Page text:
JGB yields dip as Fed's Powell softens hawkish stance

BY Reuters | ECONOMIC | 01/12/22 02:10 AM EST

TOKYO, Jan 12 (Reuters) - Japanese government bond (JGB) yields dipped on Wednesday, tracking U.S. Treasury yields lower overnight, as investors bought back debt following less hawkish comments from Federal Reserve Chair Jerome Powell.

The 10-year JGB yield fell 2.5 basis points (bps) to 0.125% and the 20-year JGB yield fell 2.5 bps to 0.505%.

Powell told a congressional hearing on his confirmation for a second term at the helm of the central bank that the economy could weather the COVID-19 surge and was ready for tighter monetary policy.

Yields on longer ended notes also fell, with the 30-year JGB yield losing one basis point to 0.705% and the 40-year JGB yield also falling one basis point to 0.745%.

Yields on short-end bonds also fell even as a government auction for five-year notes weakened. The auction received bids worth 3.34 times the securities sold, lower than a bid-cover ratio of 3.63 times at the previous auction.

The five-year yield fell 2 bps to minus 0.050% and the two-year JGB yield fell 0.5 basis point to minus 0.085%.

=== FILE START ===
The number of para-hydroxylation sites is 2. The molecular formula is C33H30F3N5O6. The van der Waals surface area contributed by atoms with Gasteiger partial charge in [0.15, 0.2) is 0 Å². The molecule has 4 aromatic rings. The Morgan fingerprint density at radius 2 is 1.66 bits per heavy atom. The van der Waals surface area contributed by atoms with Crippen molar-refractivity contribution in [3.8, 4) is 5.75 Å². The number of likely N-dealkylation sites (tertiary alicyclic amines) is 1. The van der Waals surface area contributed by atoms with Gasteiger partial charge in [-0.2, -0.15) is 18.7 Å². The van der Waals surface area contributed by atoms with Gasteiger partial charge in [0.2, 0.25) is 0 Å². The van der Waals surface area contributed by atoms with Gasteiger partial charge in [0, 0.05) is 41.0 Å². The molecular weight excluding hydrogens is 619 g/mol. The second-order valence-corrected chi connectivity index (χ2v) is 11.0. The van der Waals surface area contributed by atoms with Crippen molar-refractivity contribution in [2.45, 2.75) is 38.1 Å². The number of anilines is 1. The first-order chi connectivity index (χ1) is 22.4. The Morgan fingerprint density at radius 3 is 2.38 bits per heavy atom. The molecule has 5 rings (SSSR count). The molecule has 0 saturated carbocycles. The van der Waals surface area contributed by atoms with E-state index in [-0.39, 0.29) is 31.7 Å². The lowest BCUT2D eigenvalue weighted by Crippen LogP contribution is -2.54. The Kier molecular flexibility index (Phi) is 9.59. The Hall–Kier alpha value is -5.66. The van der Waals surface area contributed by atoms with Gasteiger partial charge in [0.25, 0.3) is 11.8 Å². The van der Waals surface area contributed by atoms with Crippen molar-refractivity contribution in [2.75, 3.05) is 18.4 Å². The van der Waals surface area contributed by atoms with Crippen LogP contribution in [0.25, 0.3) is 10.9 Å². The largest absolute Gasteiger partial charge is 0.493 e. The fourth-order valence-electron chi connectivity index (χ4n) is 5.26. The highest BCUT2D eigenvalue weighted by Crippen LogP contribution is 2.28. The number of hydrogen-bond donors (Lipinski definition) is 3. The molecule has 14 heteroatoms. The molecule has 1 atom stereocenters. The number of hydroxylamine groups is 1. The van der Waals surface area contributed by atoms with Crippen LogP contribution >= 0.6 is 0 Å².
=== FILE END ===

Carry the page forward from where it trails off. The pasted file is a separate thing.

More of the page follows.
Benchmark 10-year JGB futures rose 0.29 point to 151.05, with a trading volume of 34,902 lots.

(Reporting by Tokyo markets team; Editing by Rashmi Aich)

In general the bond market is volatile, and fixed income securities carry interest rate risk. (As interest rates rise, bond prices usually fall, and vice versa. This effect is usually more pronounced for longer-term securities.) Fixed income securities also carry inflation risk and credit and default risks for both issuers and counterparties. Unlike individual bonds, most bond funds do not have a maturity date, so avoiding losses caused by price volatility by holding them until maturity is not possible.

Lower-quality debt securities generally offer higher yields, but also involve greater risk of default or price changes due to potential changes in the credit quality of the issuer. Any fixed income security sold or redeemed prior to maturity may be subject to loss.

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